Just as China and the Philippines trade diplomatic barbs over the Spratlys, Oriental Mindoro is gearing up to wage a legal battle to regain its lost territories.
The province is studying its legal options to reclaim Liwagao and Ngubat, islands off the southernmost Bulalacao town, from Antique.
Sangguniang Panlalawigan Ex-Officio Board Member Gideon B. Abuel, who is also the president of the Philippine Councilors League Oriental Mindoro chapter, said the islands “rightfully” belong to Oriental Mindoro.
“I rise to reverberate the call to settle all the territories which rightfully belong to the Province of Oriental Mindoro,” said Abuel during an SP session held in Bulalacao on June 10.
He said the islands were “erroneously attached to our neighboring province, which is the Province of Antique.”
Abuel said that fishermen from Bulalacao are now barred from “fishing within the grounds which are ours before.”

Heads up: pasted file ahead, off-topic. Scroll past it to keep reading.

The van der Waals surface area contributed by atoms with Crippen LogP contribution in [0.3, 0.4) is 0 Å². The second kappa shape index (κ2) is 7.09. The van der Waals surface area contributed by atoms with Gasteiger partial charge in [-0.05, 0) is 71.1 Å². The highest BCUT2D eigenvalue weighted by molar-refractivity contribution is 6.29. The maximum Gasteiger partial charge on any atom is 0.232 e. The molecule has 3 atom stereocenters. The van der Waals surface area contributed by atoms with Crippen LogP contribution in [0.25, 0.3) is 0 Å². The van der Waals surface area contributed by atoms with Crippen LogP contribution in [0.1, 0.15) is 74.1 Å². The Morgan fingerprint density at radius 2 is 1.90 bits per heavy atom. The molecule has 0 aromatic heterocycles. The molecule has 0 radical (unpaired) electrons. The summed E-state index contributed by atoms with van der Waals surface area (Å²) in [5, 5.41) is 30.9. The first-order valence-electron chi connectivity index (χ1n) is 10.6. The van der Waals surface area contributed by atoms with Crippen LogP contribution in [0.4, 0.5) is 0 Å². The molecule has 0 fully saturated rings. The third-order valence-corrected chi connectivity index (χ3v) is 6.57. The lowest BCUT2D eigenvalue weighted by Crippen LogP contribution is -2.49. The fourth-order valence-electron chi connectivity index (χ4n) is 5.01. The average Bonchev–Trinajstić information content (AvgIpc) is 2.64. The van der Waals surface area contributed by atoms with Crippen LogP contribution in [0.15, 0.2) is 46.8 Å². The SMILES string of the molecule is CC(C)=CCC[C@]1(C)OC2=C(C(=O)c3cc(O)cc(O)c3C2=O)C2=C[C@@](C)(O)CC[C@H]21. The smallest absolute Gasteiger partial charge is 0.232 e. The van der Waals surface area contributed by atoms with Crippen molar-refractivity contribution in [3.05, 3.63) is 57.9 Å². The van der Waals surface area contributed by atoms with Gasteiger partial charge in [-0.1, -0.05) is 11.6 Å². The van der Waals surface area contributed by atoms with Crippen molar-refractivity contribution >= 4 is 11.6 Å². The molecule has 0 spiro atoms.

“We would like to regain our control, management and operation because the Island of Liwagao and the Island of Ngubat are really part of the Province of Oriental Mindoro,” Abuel said.
The islands are believed to have a high potential for tourism.
Liwagao, which lies southeast of Bulalacao, is approximately 100 hectares and has a long stretch of white sand. It has different types of quality pebbles, superb coral formations and a diverse marine ecosystem.
Its northeastern portion is thickly covered with coconut and commercial trees. Coconut crabs abound too on the island, which is also a favorite hatching ground of sea turtles.
Abuel said the transfer of Liwagao and Ngubat to Antique has no legal basis.
“There has never been any act of Congress that is ceding out (the islands) to the Province of Antique,” he said.
Acting Vice-Governor and SP Presiding Officer Patrick dela Rosa said he has referred the issue to the SP Committee on Laws, Ordinances and Legal Matters, headed by Bokal Abraham Abas, to study the legal options for Oriental Mindoro to regain control of the islands.